Sunday, November 29, 2020

boop

boop

(react implementation of a nice little hover effect, a bit of jiggle vs a transition to a steady hover state)

timearch

A while back I started playing with timelines - I wanted to be better able to see the footsteps of my life so far. 

That's one thing about life: it's easy to forget how much of it many of us our blessed with. Days rush by, weeks drags, and years can fly past - but there's a lot in there if you pay attention. That's good news if you're living a life (as long as you're having a reasonable time of it!) but bad news if you're trying to make an information-rich detailed graphical representation of it.

In making my main timeline, full of photos of places and people that I've loved, I experimented with different visual displays. This weekend I put together one more form: the rainbow-like arch: 

As usual with the experiments, I condensed things to where I've lived, jobs I've had, and people I've had some kind of romantic connection with. 

Using a divided arch was interesting - it's more bounded than a simple linear timeline, and the curve gives a bit more room to cram stuff in, making better use of the plane. 

Although Tufte famously warns against pie charts, I think this display does invite comparisons of ranges, without too much distortion. 

(Also, I was thinking a bit about the Jastrow illusion where two identical thick curved rails appear vastly different in size depending on how they're nested.)

Tuesday, November 17, 2020

storybook composition embedding static storybooks - the CORS silver bullet (get it? like the beer? oh never mind)

TLDR: if you're needing to make an end run around CORS/Access-Control-Allow-Origin errors while hitting a locally running http server, you can try running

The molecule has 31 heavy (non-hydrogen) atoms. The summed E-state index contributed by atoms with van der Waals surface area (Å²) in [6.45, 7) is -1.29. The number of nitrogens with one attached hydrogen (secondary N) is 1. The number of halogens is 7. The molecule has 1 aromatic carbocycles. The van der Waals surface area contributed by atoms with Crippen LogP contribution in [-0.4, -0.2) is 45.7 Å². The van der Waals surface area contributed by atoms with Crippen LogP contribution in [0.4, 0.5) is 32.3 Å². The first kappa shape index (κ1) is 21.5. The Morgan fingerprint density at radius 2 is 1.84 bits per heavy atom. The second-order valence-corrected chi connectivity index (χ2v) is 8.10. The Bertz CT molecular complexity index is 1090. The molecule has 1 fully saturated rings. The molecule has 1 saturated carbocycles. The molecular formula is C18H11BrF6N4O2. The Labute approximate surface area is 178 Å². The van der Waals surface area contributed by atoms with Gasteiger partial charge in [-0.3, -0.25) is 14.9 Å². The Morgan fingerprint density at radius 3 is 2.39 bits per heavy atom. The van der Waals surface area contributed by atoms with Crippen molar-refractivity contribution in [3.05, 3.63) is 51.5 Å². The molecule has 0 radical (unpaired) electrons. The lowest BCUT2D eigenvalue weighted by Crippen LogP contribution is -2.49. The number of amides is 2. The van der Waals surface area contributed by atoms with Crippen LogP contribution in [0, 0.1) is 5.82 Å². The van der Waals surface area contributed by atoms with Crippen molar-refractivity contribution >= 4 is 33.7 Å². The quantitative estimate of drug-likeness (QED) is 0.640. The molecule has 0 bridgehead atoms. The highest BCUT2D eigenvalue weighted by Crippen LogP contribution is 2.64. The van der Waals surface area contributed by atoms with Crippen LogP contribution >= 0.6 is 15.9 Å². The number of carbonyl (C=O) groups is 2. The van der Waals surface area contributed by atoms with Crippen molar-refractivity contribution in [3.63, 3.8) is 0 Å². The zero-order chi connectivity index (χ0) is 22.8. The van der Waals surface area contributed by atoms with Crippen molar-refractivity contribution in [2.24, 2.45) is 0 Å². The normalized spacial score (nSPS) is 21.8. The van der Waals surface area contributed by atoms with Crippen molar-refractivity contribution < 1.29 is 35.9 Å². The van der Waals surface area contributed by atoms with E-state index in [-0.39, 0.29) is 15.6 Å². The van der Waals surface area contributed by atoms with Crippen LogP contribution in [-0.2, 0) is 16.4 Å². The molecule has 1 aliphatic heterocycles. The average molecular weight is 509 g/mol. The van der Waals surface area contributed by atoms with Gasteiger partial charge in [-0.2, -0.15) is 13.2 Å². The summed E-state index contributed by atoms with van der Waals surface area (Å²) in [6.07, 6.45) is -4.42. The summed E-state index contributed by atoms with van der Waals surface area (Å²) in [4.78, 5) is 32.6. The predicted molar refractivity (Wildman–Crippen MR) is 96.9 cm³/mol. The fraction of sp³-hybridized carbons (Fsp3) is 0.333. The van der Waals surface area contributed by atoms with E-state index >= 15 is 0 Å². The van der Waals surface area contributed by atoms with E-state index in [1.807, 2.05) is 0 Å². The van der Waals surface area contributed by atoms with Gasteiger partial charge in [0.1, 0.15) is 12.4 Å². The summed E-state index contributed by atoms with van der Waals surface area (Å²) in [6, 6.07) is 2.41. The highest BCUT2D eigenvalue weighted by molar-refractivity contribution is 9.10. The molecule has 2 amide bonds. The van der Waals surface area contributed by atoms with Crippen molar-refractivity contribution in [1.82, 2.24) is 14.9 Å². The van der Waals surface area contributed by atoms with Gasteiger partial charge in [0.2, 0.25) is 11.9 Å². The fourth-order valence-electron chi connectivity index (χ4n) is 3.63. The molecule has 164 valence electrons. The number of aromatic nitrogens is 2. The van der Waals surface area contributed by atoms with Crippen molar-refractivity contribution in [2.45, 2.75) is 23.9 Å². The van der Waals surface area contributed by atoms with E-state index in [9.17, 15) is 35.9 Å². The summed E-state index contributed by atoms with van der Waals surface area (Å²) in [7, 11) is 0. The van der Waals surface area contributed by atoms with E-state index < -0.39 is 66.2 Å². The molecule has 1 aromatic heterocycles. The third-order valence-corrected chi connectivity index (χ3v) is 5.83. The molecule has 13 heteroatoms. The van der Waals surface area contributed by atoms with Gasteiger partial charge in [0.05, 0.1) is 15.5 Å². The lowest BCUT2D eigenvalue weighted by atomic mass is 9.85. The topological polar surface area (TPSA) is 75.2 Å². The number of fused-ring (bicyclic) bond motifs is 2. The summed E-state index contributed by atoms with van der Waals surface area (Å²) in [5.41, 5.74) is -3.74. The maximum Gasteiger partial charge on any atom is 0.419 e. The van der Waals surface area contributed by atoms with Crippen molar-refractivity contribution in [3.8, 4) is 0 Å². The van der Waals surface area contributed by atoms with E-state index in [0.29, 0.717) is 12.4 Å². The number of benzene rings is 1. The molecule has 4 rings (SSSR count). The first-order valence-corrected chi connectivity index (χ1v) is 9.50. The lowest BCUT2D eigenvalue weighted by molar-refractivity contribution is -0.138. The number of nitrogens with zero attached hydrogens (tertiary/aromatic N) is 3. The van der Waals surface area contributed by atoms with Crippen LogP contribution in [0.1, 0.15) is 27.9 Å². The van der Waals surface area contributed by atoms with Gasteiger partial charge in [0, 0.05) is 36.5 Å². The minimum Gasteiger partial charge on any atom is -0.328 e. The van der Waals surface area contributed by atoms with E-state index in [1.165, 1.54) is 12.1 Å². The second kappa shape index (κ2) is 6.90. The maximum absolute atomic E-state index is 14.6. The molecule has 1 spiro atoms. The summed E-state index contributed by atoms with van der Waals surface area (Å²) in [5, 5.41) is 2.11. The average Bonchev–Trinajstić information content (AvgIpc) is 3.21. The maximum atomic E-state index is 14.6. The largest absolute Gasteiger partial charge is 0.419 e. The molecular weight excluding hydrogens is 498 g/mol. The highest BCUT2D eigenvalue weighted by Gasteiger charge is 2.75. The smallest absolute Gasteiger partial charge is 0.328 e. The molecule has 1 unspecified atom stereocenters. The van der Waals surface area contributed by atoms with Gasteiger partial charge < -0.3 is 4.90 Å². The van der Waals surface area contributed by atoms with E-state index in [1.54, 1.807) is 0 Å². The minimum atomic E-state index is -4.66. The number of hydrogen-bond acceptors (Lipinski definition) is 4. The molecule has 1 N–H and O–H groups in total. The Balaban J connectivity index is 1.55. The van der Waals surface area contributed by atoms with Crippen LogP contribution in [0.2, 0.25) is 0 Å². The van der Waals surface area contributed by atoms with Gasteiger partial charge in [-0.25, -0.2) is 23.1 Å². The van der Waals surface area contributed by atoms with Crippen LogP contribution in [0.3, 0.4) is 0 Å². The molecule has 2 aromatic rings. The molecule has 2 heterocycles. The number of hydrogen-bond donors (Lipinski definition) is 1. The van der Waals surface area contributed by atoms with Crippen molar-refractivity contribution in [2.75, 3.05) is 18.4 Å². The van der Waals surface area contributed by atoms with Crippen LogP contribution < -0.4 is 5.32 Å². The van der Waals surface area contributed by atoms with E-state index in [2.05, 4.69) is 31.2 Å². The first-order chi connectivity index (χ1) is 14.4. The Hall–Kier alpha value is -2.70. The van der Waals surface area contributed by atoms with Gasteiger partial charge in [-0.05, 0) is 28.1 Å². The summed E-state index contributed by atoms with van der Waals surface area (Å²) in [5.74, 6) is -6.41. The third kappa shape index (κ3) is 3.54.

npx http-server . -p 9999 --cors='*'

(Obviously you can pick your own content directory and port besides . and 9999)

Giant pain tracking this down.

It's trivially easy to embed an existing running storybook into your "local" storybook

Just add something like 

  refs: {
   'design-system': {
     title: "Storybook Design System",
     url:"http://localhost:9999/"
   }

to the modue.exports in main.js or ts or whatever.

But what if that other storybook is static? (i.e. the files you generate with npm run build-storybook?)

At first it won't work, and you may see requests for /stories.json

The docs aren't crystal clear on it, but you need to run 

npx sb extract

in order to generate that file. 

But once that was done I was still seeing:
Access to fetch at 'http://localhost:9999/stories.json' from origin 'http://localhost:6008' has been blocked by CORS policy: No 'Access-Control-Allow-Origin' header is present on the requested resource. If an opaque response serves your needs, set the request's mode to 'no-cors' to fetch the resource with CORS disabled.

Luckily bardiarastin on this github page had an answer:

npx http-server . -p 9999 --cors='*'

That seemed to clear it up and Storybook composition worked.

when the storybook panels disappear

I generally ask more questions than I answer on forums, but on Storybook discord I was pleased to give the answer-er in this exchange:

When I build static storybook page I have a toolbar with controls and events, but when I run it with start-storybook -p 6006 there is no toolbar. How can I fix this?

Have you tried hitting "A" and "D"  (show add-ons and change orientation, from the "..." menu)? I've found sometimes the panel below gets hidden offscreen - sometimes a combination of A + D along with resizing the window (especially if it used to be on my portrait mode monitor) gets it back